• author
    • Kami McBride

    • January 17, 2014 in Columnists

    Give chives a try

    Chives have been used as a food for more than 5,000 years. We find them in Chinese cooking first and by the 15th century they had become a common European garden herb. Old European lore talks about hanging bundles of chives in the home to ward off evil spirits! Well, chives do chase away colds.

    Many people reserve chives for that special place on top of the sour cream and butter in the baked potato. I love chives on potatoes and they are also good in many other dishes. I add chives to my salad dressings, pestos, steamed vegetables and marinades. Their peppery-onion flavor adds a zing to just about any savory type dish.

    Chives are a great herb to use in the fall because like their relatives, onion and garlic, chives contain sulfur compounds that have anti-biotic properties. Chives are an anti-cold and flu remedy that can easily be included in every day meals. Their high vitamin C content is another reason to just use them as the universal condiment this time of year.

    Chives are anti-oxidant and anti-bacterial, and when everyone is coughing and sneezing, we smile and eat chives! Chives are also a very nutritious food; they contain high amounts of iron, calcium, potassium, folic acid and magnesium.

    Chinese research shows that eating garlic, chives or onions on a daily basis promotes prostate health. Chives also contain allicin which research shows is helpful in reducing cholesterol and high blood pressure. The secret to getting the highest nutritive value from your chives is to not cook them. The best way to eat them is to cut them into small pieces with kitchen scissors and sprinkle onto food just before serving.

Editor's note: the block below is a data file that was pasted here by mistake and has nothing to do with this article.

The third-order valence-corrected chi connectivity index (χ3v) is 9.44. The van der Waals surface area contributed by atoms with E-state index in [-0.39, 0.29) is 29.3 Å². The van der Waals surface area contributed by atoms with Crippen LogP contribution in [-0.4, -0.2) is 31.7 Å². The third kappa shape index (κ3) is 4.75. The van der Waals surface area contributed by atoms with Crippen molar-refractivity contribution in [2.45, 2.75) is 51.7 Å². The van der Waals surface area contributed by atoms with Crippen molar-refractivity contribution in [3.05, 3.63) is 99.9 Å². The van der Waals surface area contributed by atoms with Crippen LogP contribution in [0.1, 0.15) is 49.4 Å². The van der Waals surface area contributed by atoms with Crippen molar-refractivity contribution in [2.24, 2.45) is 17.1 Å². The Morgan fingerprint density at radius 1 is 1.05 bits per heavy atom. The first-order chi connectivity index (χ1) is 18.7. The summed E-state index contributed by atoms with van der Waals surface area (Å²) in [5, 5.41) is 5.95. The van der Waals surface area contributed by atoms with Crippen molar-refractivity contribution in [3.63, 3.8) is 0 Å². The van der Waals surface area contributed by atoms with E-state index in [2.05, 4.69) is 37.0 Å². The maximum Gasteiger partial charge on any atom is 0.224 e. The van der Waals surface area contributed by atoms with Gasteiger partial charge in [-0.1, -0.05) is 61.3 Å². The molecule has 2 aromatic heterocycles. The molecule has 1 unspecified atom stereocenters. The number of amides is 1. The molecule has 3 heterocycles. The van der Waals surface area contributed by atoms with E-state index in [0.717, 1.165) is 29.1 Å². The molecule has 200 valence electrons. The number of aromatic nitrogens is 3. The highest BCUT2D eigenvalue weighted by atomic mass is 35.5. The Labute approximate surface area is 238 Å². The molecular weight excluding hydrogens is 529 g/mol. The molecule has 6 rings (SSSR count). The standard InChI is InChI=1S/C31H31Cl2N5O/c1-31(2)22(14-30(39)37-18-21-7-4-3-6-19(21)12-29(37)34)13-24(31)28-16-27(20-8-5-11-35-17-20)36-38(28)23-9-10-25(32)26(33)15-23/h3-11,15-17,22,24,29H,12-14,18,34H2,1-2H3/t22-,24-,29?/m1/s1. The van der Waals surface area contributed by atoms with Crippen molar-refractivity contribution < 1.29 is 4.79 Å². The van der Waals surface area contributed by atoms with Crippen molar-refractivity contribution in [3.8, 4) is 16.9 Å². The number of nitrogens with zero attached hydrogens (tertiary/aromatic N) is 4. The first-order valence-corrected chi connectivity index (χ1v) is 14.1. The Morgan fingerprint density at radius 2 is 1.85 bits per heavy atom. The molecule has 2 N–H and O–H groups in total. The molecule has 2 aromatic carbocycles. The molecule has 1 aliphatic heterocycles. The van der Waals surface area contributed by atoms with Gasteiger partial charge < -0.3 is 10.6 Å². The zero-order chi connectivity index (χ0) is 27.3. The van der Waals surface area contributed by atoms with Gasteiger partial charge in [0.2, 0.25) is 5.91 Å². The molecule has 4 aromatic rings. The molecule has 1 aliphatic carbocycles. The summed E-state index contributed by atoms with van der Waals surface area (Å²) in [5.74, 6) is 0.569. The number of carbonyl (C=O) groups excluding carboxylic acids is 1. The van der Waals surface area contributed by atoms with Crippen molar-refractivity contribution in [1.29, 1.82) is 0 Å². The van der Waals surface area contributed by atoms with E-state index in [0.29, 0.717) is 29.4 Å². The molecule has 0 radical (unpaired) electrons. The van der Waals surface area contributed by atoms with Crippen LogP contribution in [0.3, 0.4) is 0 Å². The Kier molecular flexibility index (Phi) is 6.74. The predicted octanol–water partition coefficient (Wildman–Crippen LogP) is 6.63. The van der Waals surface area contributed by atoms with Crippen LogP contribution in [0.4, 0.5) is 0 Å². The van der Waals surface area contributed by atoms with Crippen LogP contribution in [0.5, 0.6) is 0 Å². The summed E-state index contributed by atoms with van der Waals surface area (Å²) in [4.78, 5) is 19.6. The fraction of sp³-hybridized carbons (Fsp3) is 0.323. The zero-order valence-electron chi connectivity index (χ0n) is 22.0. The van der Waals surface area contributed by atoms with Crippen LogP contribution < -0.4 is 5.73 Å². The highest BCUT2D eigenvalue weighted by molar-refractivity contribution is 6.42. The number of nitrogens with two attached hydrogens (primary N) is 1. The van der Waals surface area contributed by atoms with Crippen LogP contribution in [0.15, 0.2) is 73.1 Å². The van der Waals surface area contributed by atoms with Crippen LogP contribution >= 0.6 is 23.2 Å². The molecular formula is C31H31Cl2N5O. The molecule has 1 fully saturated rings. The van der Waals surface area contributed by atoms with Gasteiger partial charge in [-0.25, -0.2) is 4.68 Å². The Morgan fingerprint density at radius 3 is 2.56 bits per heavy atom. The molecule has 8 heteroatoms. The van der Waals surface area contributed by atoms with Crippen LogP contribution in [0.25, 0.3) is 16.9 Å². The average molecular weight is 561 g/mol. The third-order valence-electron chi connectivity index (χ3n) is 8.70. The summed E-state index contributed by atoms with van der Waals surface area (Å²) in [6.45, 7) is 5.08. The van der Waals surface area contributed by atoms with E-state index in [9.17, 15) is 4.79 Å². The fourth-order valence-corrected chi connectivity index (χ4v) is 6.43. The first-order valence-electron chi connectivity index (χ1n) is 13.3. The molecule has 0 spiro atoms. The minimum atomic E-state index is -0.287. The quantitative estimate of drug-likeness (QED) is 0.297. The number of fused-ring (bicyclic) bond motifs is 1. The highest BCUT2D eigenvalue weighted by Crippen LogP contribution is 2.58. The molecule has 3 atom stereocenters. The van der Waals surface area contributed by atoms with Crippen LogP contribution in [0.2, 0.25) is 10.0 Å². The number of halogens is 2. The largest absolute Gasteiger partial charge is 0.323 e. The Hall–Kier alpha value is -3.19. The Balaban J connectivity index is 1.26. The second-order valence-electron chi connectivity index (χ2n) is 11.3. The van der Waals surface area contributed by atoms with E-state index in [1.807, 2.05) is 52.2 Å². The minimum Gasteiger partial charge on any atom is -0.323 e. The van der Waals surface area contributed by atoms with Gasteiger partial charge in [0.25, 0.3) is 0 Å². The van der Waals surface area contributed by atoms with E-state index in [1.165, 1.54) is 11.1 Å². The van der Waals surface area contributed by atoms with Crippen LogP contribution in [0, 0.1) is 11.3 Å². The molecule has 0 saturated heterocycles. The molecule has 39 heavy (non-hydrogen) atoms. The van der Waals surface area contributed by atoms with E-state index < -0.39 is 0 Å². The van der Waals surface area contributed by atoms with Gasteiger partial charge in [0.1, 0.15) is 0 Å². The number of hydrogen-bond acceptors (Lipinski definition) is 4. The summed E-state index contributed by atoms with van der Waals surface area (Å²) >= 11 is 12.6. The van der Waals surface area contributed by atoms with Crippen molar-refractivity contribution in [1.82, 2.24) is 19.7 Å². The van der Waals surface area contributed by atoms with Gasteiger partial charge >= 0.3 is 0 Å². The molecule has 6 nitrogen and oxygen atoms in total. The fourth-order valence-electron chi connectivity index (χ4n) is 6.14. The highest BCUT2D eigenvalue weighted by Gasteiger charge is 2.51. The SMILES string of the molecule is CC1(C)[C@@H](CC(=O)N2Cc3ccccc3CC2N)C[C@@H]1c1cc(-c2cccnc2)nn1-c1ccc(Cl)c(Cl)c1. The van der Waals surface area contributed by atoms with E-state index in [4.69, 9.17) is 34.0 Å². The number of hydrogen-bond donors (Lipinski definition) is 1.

Chives lend themselves well to eggs, omelettes, steamed asparagus, cauliflower and broccoli. Chives go well with salmon and they are great on any potato dish, especially potato and leek soup. We add chives to the mayonnaise on sandwiches and sprinkle them in soups, salads, rice and even corn on the cob. Often a little bit of chives can take the place of salting your food.

    Chives are a great addition to holiday dips and cheese spreads. They help aid in digesting all of the rich holiday foods and help to keep everyone at the party healthy. Roll some soft goat cheese in chopped chives and cracked black pepper and serve with crackers.

    Remember as you sprinkle your food with chives that you are helping to fight off colds, coughs and flu for your family and guests.


    Chive Butter Spread

    ½ cup organic butter

    ¼ cup flax oil

    ½ bunch chopped chives

    ¼ cup chopped garden herb of choice (rosemary, thyme, basil and parsley are good choices)

    Mix well and spread on fish and potato dishes or warmed bread. You can also put some of this spread into a plastic bag and freeze it. This way you can cut off a pat of chive butter spread to top off any chicken or fish dinner


    Rosemary Chive Potato Souffle

    ¾ cup grated cheddar cheese

    2 cups hot mashed potatoes

    ½ cup sour cream

    1 teaspoon salt

    2 tablespoons finely chopped rosemary

    3 eggs

    4 tablespoon chopped chives

    Pre-heat oven to 350 degrees. Combine cheese, potatoes, sour cream and rosemary. Separate the eggs and beat the yolks until smooth and add them to the potato mixture. Fold in fluffy whipped egg whites. Pour into buttered casserole pan. Bake 45 minutes and top with 4 tablespoons chopped chives


    Kami McBride has taught herbal medicine since 1988. Through her classes and personal wellness consultations she helps people understand how whole foods and herbal medicine are an important aspect of everyone’s preventive health care plan. Kami has helped thousands of people learn to use herbs in their daily lives in ways that are healthy, safe and fun and she teaches classes in herbal medicine and women’s health at her school and herb gardens in Vacaville, California. For more information, visit her website, www.livingawareness.com






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